John Kruschke has written widely on the misleading information provided by p values. I understand nearly everything he says, although there is one aspect I am a little confused about.

Kruschke writes in this article that the p value is sensitive to sampling interruptions or windfall. For instance, if you intended to collect data from 40 subjects, but had to spend time fixing some equipment, and only ended up collecting data from 20 subjects, the resulting analysis would be inappropriate. Alternatively, if you end up collecting more than 40 subjects. Kruschke explains this is the case because the sampling distribution under the null hypothesis depends on the intended sample size…

To me (and I know I am not understanding his argument), regardless of the eventual sample size collected, the actual distribution of test statistics under the null hypothesis are always going to be calculated based on what data we put into the computer, i.e. the final sample size we end up with. Our 'intentions' cannot influence what goes into the computer, and thus not influence the underlying, hypothetical null distribution of values.

Is Kruschke saying that, by intending to collect a fixed N-sample size, we are hypothetically suggesting a null distribution we believe is suitable for our experiment. But by interrupting our experiment and collecting larger sample sizes, our beliefs in the analysis and the resulting p value necessarily changes?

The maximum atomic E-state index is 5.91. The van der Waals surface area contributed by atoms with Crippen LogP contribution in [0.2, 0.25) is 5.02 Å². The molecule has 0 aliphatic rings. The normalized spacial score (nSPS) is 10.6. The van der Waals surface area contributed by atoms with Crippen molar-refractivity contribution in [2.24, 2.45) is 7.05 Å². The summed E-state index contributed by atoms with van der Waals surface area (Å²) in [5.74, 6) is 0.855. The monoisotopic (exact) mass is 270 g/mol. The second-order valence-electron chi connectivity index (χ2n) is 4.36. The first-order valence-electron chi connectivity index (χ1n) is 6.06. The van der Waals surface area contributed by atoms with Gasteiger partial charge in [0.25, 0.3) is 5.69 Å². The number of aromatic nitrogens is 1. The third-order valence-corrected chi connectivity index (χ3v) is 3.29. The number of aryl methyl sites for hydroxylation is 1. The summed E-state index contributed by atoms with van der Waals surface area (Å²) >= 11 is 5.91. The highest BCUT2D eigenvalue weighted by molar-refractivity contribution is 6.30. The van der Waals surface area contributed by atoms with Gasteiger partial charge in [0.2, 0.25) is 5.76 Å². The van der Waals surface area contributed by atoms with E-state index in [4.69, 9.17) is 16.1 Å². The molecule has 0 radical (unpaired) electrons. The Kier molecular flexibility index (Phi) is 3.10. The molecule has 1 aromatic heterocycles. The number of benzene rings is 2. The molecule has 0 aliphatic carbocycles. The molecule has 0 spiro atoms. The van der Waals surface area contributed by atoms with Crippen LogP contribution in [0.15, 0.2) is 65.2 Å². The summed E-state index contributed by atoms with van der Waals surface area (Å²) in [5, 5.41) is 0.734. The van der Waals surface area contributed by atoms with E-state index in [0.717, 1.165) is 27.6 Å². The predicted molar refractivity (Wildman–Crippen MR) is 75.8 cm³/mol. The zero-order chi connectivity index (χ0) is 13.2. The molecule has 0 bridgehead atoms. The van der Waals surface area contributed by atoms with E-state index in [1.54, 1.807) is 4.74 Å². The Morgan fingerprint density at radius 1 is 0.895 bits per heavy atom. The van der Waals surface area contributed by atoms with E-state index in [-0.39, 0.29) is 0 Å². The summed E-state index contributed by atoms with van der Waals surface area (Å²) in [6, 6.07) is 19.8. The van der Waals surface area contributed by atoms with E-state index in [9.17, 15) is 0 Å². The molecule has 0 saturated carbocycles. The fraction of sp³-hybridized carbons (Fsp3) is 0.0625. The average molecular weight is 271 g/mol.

I hope someone can make this issue clearer for me. I understand his other points, e.g. the difference between a fixed N-sample size and a fixed sample duration, since our assumptions are directly given to the computer (e.g. the sampling distributions mechanically change in the computer). But the interruption/windfall example I am struggling with.

Thanks in advance!


The distribution of the test statistic under the null hypothesis has nothing to do with the data you put into the computer. It is completely defined by the test statistic (which is just a mathematical function) and the assumed distribution of samples under the null hypothesis. If your assumed distribution of samples has 40 subjects every time, then you will get one distribution. If your assumed distribution of samples has a varying number of subjects, then you will get a different distribution. In both cases, the statistic you get from your data is the same, but the p-value is different. This is explained at the beginning of the section "A p value depends on sampling intentions".

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